UK’s electric car industry stalls
Britain falling behind US and Europe
The UK is struggling to keep up with the US and europe in the race to become an electric vehicle powerhouse, industry experts have warned.
A string of problems – from a lack of charging points to the collapse of plans to build a £3.8bn car battery gigafactory – have highlighted a lack of investment in the green revolution.
Such is the level of concern that Britain has now been accused of being ‘asleep at the wheel’, particularly in light of government plans to outlaw the sale of new petrol and diesel cars in 2030.
And in a stark warning to ministers, former Aston Martin chief and ‘godfather of the eV’ Andy Palmer declared: ‘There are going to be winners and losers.’
The comments came after the owners of Jaguar Land Rover (JLR) demanded more than £500m of aid to build a battery factory in Britain rather than Spain.
JLR’s Indian parent Tata Motors has given ministers just weeks to pledge financial support to secure the investment in Somerset or see it choose a major european rival, according to the Financial Times.
The aid would include grants and support packages such as assistance for energy costs and research, reigniting hopes that Britain could play a major role in building cars, pivoting away from petrol and diesel towards electric vehicles (eV).
Although Tata has refused to comment, a government official said: ‘We are engaging with them – whether or not the talks go anywhere depends on whether a final amount can be agreed.’
If Tata opts for Spain, it would be another bruising setback for the British car industry, which last year saw production slump to its lowest level since the 1950s. While some may disagree with Tata’s tactics, Palmer ( picturedbelow) said the demands were reasonable.
he told the BBC Today programme: ‘If the UK wants to continue with a car industry it is going to need to compete both with the US and the eU in terms of those incentive packages.’
While the US has introduced an inflation reduction scheme, which has made it increasingly attractive for car makers to manufacture eV batteries there, europe has made it a strategic mission to pump money into electric motors via its european Battery Alliance.
Spain has been offering hefty grants to firms considering battery production and has some of the lowest energy and electricity costs in europe. This makes it a fierce rival for the affections of Tata, Britain’s biggest car maker.
Although the Government has handed out more than £100m to Nissan for its Sunderland factory and £30m to Stellantis to make electric vans in ellesmere Port, experts say it needs to do more to keep the sector alive.
David henig, director at the UK trade policy project at the european Centre for International Political economy, said: ‘It feels as if the UK is asleep at the wheel when it comes to its eV strategy.’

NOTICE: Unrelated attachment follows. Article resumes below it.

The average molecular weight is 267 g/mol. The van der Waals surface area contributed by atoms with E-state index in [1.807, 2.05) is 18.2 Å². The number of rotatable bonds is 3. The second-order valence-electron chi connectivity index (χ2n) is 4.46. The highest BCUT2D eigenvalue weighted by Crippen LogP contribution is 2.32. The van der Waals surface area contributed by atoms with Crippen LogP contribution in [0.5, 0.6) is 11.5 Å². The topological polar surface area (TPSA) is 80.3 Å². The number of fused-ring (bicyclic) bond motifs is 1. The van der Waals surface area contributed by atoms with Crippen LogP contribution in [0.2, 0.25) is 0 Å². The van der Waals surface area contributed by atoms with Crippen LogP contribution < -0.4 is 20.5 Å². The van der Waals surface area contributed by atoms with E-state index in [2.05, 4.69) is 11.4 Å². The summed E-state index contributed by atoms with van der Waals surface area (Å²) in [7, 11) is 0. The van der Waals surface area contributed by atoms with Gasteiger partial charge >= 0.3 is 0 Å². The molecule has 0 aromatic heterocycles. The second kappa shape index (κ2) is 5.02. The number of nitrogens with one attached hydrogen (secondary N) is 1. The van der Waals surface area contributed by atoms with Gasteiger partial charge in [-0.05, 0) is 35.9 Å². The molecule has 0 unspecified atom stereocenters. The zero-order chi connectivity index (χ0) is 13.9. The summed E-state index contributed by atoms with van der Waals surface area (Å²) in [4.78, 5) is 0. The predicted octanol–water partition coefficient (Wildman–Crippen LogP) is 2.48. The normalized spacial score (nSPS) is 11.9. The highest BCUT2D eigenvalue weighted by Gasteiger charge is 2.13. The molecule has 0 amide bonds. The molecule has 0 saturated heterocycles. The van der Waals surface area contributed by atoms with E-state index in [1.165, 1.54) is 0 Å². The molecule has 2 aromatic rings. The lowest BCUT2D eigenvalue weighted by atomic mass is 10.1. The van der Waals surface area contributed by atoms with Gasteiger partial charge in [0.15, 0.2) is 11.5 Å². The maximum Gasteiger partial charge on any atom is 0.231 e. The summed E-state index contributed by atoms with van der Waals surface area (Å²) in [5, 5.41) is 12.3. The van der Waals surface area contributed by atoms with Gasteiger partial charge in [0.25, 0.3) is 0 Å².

Although he told the Mail he was concerned by Tata’s ‘give us your money or we’ll leave tactics’, he feared the Government’s car manufacturing policies were lacking confidence.
Likewise, Professor David Bailey, a car industry expert at Birmingham University’s business school, said the UK was ‘sitting on the sidelines’.
To make matters worse, the rescue of Britishvolt, once seen as the future of the industry, was dubbed a ‘wasted opportunity’ after it emerged that its Australian buyer, Recharge Industries, plans to focus on energy storage and then luxury sportscar batteries rather than the mass market car industry.
Bailey said that the change in direction for Britishvolt was a ‘disappointment’.
‘If they end up buying the site and doing energy storage that is a bit of a wasted opportunity, because it’s ideal for a gigafactory,’ he said. The plan was to build a £3.8bn gigafactory that would make 300,000 batteries a year for UK-made electric cars. And the situation isn’t much better for electric cars that have already been made.
A recent poll by the AA revealed an eV charging crisis. It found that just one in 50 drivers use electric vehicles. Nearly threequarters want to switch, with almost 2m planning to within two years.
But AA president edmund King said many will not because of the lack of charging points and called on the Government to expand their availability.
Fewer than 9,000 public electric charging devices were installed last year and nearly a third of are in London, with Westminster alone having more than Liverpool, Manchester, Newcastle, Leeds, Sheffield and Birmingham combined.
So, whatever the Government decides to do with Tata, the reality is that the UK needs to up its game when it comes to electric – or accept that it will simply get left behind.